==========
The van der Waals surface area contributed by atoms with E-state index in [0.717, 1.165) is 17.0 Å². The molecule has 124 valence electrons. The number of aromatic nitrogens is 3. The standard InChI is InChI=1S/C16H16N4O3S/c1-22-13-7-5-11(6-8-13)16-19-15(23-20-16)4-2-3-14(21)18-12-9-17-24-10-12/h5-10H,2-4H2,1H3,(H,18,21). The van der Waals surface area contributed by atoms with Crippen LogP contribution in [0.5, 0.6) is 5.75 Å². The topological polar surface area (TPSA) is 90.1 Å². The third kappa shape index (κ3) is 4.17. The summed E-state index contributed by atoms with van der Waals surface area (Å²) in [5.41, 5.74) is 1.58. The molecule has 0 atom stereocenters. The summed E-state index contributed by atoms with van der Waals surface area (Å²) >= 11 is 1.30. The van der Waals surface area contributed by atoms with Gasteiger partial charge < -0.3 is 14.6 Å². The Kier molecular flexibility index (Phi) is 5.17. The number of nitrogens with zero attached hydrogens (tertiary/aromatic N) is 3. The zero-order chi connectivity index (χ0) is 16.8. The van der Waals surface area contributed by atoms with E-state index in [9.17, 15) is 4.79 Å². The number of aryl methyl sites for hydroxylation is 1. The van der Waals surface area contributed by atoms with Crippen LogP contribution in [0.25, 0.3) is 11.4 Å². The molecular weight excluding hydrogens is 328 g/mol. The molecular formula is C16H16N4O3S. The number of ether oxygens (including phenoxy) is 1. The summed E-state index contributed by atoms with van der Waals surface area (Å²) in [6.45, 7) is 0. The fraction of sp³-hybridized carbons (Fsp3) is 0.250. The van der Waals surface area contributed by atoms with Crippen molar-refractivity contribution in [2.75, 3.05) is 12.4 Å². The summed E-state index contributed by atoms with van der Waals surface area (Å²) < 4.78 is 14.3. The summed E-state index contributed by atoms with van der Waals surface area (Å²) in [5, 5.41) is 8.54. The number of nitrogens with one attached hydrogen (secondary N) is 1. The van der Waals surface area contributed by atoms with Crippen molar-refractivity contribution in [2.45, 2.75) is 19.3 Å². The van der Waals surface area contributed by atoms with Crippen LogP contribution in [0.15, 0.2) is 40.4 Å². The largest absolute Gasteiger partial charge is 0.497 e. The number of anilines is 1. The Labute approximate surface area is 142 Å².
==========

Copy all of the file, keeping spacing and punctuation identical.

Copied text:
The van der Waals surface area contributed by atoms with E-state index in [0.717, 1.165) is 17.0 Å². The molecule has 124 valence electrons. The number of aromatic nitrogens is 3. The standard InChI is InChI=1S/C16H16N4O3S/c1-22-13-7-5-11(6-8-13)16-19-15(23-20-16)4-2-3-14(21)18-12-9-17-24-10-12/h5-10H,2-4H2,1H3,(H,18,21). The van der Waals surface area contributed by atoms with Crippen LogP contribution in [0.5, 0.6) is 5.75 Å². The topological polar surface area (TPSA) is 90.1 Å². The third kappa shape index (κ3) is 4.17. The summed E-state index contributed by atoms with van der Waals surface area (Å²) in [5.41, 5.74) is 1.58. The molecule has 0 atom stereocenters. The summed E-state index contributed by atoms with van der Waals surface area (Å²) >= 11 is 1.30. The van der Waals surface area contributed by atoms with Gasteiger partial charge < -0.3 is 14.6 Å². The Kier molecular flexibility index (Phi) is 5.17. The number of nitrogens with zero attached hydrogens (tertiary/aromatic N) is 3. The zero-order chi connectivity index (χ0) is 16.8. The van der Waals surface area contributed by atoms with E-state index in [9.17, 15) is 4.79 Å². The number of aryl methyl sites for hydroxylation is 1. The van der Waals surface area contributed by atoms with Crippen LogP contribution in [0.25, 0.3) is 11.4 Å². The molecular weight excluding hydrogens is 328 g/mol. The molecular formula is C16H16N4O3S. The number of ether oxygens (including phenoxy) is 1. The summed E-state index contributed by atoms with van der Waals surface area (Å²) in [6.45, 7) is 0. The fraction of sp³-hybridized carbons (Fsp3) is 0.250. The van der Waals surface area contributed by atoms with Crippen molar-refractivity contribution in [2.75, 3.05) is 12.4 Å². The summed E-state index contributed by atoms with van der Waals surface area (Å²) < 4.78 is 14.3. The summed E-state index contributed by atoms with van der Waals surface area (Å²) in [5, 5.41) is 8.54. The number of nitrogens with one attached hydrogen (secondary N) is 1. The van der Waals surface area contributed by atoms with Crippen molar-refractivity contribution in [2.45, 2.75) is 19.3 Å². The van der Waals surface area contributed by atoms with Crippen LogP contribution in [0.15, 0.2) is 40.4 Å². The largest absolute Gasteiger partial charge is 0.497 e. The number of anilines is 1. The Labute approximate surface area is 142 Å².